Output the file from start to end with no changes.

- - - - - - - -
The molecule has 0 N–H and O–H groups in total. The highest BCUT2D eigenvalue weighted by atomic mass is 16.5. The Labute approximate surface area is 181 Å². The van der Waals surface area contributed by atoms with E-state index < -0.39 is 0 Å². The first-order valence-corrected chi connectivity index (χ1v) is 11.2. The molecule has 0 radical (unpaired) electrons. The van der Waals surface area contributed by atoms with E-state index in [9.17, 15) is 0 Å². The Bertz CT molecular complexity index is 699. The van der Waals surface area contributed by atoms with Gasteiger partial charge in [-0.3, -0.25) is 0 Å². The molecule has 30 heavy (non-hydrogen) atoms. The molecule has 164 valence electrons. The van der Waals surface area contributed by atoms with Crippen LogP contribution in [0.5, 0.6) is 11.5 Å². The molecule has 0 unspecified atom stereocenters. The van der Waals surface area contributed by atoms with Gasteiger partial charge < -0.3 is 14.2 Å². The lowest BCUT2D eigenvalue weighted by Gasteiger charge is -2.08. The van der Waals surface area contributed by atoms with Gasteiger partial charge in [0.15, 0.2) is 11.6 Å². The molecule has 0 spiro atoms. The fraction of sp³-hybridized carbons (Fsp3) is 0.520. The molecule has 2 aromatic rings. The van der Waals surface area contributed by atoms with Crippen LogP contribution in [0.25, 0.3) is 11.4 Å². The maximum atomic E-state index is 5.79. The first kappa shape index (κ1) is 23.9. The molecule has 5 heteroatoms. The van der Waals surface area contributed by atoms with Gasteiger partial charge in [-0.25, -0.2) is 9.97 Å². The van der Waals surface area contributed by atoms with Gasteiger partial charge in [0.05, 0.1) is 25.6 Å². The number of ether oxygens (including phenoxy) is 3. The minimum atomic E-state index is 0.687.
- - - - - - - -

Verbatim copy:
The molecule has 0 N–H and O–H groups in total. The highest BCUT2D eigenvalue weighted by atomic mass is 16.5. The Labute approximate surface area is 181 Å². The van der Waals surface area contributed by atoms with E-state index < -0.39 is 0 Å². The first-order valence-corrected chi connectivity index (χ1v) is 11.2. The molecule has 0 radical (unpaired) electrons. The van der Waals surface area contributed by atoms with E-state index in [9.17, 15) is 0 Å². The Bertz CT molecular complexity index is 699. The van der Waals surface area contributed by atoms with Gasteiger partial charge in [-0.3, -0.25) is 0 Å². The molecule has 30 heavy (non-hydrogen) atoms. The molecule has 164 valence electrons. The van der Waals surface area contributed by atoms with Crippen LogP contribution in [0.5, 0.6) is 11.5 Å². The molecule has 0 unspecified atom stereocenters. The van der Waals surface area contributed by atoms with Gasteiger partial charge < -0.3 is 14.2 Å². The lowest BCUT2D eigenvalue weighted by Gasteiger charge is -2.08. The van der Waals surface area contributed by atoms with Gasteiger partial charge in [0.15, 0.2) is 11.6 Å². The molecule has 0 spiro atoms. The fraction of sp³-hybridized carbons (Fsp3) is 0.520. The molecule has 2 aromatic rings. The van der Waals surface area contributed by atoms with Crippen LogP contribution in [0.25, 0.3) is 11.4 Å². The maximum atomic E-state index is 5.79. The first kappa shape index (κ1) is 23.9. The molecule has 5 heteroatoms. The van der Waals surface area contributed by atoms with Gasteiger partial charge in [-0.25, -0.2) is 9.97 Å². The van der Waals surface area contributed by atoms with Gasteiger partial charge in [0.05, 0.1) is 25.6 Å². The number of ether oxygens (including phenoxy) is 3. The minimum atomic E-state index is 0.687.